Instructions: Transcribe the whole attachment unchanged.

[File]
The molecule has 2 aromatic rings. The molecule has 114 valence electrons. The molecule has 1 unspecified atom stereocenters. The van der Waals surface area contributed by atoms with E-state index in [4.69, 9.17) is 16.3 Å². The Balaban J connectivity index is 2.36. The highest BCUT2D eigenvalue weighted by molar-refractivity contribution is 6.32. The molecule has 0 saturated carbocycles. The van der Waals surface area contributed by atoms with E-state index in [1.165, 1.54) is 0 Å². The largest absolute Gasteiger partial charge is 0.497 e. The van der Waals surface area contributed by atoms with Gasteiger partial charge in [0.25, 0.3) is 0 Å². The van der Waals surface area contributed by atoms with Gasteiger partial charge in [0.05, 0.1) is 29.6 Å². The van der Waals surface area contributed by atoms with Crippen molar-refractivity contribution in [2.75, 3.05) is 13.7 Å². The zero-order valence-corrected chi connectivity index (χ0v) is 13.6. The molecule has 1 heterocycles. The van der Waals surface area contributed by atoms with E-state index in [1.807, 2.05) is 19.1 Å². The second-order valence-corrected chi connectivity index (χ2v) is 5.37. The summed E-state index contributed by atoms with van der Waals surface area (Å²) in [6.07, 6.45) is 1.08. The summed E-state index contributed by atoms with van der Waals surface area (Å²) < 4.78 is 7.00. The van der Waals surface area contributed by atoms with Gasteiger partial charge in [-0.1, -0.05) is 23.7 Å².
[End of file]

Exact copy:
The molecule has 2 aromatic rings. The molecule has 114 valence electrons. The molecule has 1 unspecified atom stereocenters. The van der Waals surface area contributed by atoms with E-state index in [4.69, 9.17) is 16.3 Å². The Balaban J connectivity index is 2.36. The highest BCUT2D eigenvalue weighted by molar-refractivity contribution is 6.32. The molecule has 0 saturated carbocycles. The van der Waals surface area contributed by atoms with E-state index in [1.165, 1.54) is 0 Å². The largest absolute Gasteiger partial charge is 0.497 e. The van der Waals surface area contributed by atoms with Gasteiger partial charge in [0.25, 0.3) is 0 Å². The van der Waals surface area contributed by atoms with Gasteiger partial charge in [0.05, 0.1) is 29.6 Å². The van der Waals surface area contributed by atoms with Crippen molar-refractivity contribution in [2.75, 3.05) is 13.7 Å². The zero-order valence-corrected chi connectivity index (χ0v) is 13.6. The molecule has 1 heterocycles. The van der Waals surface area contributed by atoms with E-state index in [1.807, 2.05) is 19.1 Å². The second-order valence-corrected chi connectivity index (χ2v) is 5.37. The summed E-state index contributed by atoms with van der Waals surface area (Å²) in [6.07, 6.45) is 1.08. The summed E-state index contributed by atoms with van der Waals surface area (Å²) < 4.78 is 7.00. The van der Waals surface area contributed by atoms with Gasteiger partial charge in [-0.1, -0.05) is 23.7 Å².